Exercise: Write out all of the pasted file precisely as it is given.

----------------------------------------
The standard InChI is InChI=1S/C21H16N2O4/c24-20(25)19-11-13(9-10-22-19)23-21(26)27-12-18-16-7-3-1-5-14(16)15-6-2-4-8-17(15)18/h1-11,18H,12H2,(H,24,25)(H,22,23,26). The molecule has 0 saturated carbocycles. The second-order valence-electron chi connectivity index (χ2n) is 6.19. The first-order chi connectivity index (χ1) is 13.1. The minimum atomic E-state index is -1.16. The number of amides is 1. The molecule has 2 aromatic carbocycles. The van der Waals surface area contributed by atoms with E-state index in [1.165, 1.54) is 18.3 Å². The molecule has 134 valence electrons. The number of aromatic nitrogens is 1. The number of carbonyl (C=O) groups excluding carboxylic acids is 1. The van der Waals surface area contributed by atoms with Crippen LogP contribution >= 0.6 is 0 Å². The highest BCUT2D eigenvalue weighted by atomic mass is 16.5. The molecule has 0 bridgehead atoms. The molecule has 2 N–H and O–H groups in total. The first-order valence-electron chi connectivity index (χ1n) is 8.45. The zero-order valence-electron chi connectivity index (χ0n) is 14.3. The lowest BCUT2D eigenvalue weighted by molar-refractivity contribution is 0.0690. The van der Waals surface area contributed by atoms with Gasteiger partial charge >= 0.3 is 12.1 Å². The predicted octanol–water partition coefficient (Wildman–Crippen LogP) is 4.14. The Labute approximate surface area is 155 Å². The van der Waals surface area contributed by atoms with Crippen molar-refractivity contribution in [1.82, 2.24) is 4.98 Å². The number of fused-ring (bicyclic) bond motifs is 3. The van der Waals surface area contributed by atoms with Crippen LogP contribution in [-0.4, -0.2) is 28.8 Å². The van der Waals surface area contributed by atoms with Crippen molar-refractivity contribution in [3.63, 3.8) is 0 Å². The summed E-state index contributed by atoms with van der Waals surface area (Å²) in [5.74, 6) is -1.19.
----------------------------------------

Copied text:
The standard InChI is InChI=1S/C21H16N2O4/c24-20(25)19-11-13(9-10-22-19)23-21(26)27-12-18-16-7-3-1-5-14(16)15-6-2-4-8-17(15)18/h1-11,18H,12H2,(H,24,25)(H,22,23,26). The molecule has 0 saturated carbocycles. The second-order valence-electron chi connectivity index (χ2n) is 6.19. The first-order chi connectivity index (χ1) is 13.1. The minimum atomic E-state index is -1.16. The number of amides is 1. The molecule has 2 aromatic carbocycles. The van der Waals surface area contributed by atoms with E-state index in [1.165, 1.54) is 18.3 Å². The molecule has 134 valence electrons. The number of aromatic nitrogens is 1. The number of carbonyl (C=O) groups excluding carboxylic acids is 1. The van der Waals surface area contributed by atoms with Crippen LogP contribution >= 0.6 is 0 Å². The highest BCUT2D eigenvalue weighted by atomic mass is 16.5. The molecule has 0 bridgehead atoms. The molecule has 2 N–H and O–H groups in total. The first-order valence-electron chi connectivity index (χ1n) is 8.45. The zero-order valence-electron chi connectivity index (χ0n) is 14.3. The lowest BCUT2D eigenvalue weighted by molar-refractivity contribution is 0.0690. The van der Waals surface area contributed by atoms with Gasteiger partial charge >= 0.3 is 12.1 Å². The predicted octanol–water partition coefficient (Wildman–Crippen LogP) is 4.14. The Labute approximate surface area is 155 Å². The van der Waals surface area contributed by atoms with Crippen molar-refractivity contribution in [1.82, 2.24) is 4.98 Å². The number of fused-ring (bicyclic) bond motifs is 3. The van der Waals surface area contributed by atoms with Crippen LogP contribution in [-0.4, -0.2) is 28.8 Å². The van der Waals surface area contributed by atoms with Crippen molar-refractivity contribution in [3.63, 3.8) is 0 Å². The summed E-state index contributed by atoms with van der Waals surface area (Å²) in [5.74, 6) is -1.19.